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St George’s News - Waterlooville’s Parish Magazine

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Lent and Easter 2021 issue

The Happy Wanderer in Ireland

Working clockwise my next stop was at the little fishing port of Kilmore Quay although it was pretty and interesting I stayed only a few hours before moving on to Tintern Abbey which was built on land given to the Cistercians in1200 by William Marshal Earl of Pembroke. A lot of conservation work has been going on since the early 80s, so you get a good impression of what it must have looked like in its heyday. Moving on again to Waterford, you’ve guessed it I went to the Waterford Crystal glass factory, which I found interesting, but not enough to want to buy anything.

It was then a meander along the coast road to Cork which I really did like as it is a lovely town and there was so much to do and see. Including visiting the nearby port of Cobh from where 2.5 million people emigrated, many during the potato famine, this was also the last port of call for the Titanic before her fated trip to America. The Titanic museum there is a must if you are ever in the area. Just outside this harbour was where the Lusitania was sunk during World War 1 with loss of 1,198 lives. On a lighter note Blarney Castle is near-by and the blarney stone is at the top of the tower, yes I did go up, no I did not kiss the stone! I think I have enough of that already.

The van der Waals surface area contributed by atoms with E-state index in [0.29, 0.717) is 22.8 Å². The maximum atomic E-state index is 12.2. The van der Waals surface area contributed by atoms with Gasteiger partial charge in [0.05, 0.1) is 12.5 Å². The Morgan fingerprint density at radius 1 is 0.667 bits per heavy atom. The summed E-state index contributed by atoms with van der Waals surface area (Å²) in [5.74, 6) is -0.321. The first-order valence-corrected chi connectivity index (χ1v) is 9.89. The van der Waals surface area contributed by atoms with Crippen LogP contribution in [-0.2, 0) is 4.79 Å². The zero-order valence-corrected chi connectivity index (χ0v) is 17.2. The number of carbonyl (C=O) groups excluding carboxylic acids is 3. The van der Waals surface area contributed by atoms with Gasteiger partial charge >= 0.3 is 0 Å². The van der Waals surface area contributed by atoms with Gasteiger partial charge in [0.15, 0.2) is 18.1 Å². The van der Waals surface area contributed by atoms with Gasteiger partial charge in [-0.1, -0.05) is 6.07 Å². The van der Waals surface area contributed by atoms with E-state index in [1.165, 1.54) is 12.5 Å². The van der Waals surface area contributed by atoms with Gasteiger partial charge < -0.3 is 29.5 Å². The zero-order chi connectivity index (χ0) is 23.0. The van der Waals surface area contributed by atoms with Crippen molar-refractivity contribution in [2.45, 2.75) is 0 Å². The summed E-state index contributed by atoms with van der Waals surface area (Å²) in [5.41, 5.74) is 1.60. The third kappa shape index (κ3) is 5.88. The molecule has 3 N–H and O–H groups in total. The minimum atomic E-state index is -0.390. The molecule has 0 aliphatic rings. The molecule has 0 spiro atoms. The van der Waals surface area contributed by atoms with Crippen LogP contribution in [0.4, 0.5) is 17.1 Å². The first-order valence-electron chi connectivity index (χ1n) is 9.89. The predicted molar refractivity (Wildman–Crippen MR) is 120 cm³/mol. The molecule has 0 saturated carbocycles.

On along the south coast stopping at Charles Fort near Kinsale this is undoubtedly one of the finest 17th century fortifications in Ireland. The small coastal towns of Kinsale, Clonakilty and Bantry in Bantry Bay where the French tried to land a force of 14,000 troops in 1796 which failed due to bad weather, are lovely and also well worth visiting. Then onward round the Beara peninsula where I managed to get a good day’s haddock fishing out of Castownbere “I know fishing again”, well someone has got to do it and it might as well be me. “It’s a hard life being retired”!

Next the Ring of Kerry and the Dingle peninsular, lovely scenery and narrow roads which have a constant stream of tourist coaches coming round in an anti-clockwise direction, which way was I going, you’ve guessed it, this caused a few interesting situations and the loss of one wing mirror. There is so much to do and see in this area including boat trips to see the seals and other wildlife. Dingle itself is a lovely little seaside town, a real tourist hot spot.

Next port of call visiting a castle or two on the way was Limerick where I wanted to visit yet another castle, King John’s Castle. Looking at the map I worked out my route of how to get there without too much trouble, so I thought! Following the river Shannon through the town with castle in sight up a one way street, what do I meet? A 2.5 metre bridge, how tall is my motor-home? 3 metres; ever tried to reverse a large vehicle back down a busy one way street the wrong way, “very interesting”. I’m sure there must now be another limerick circulating after that. St Johns Castle and Limerick were worth the time taken to visit.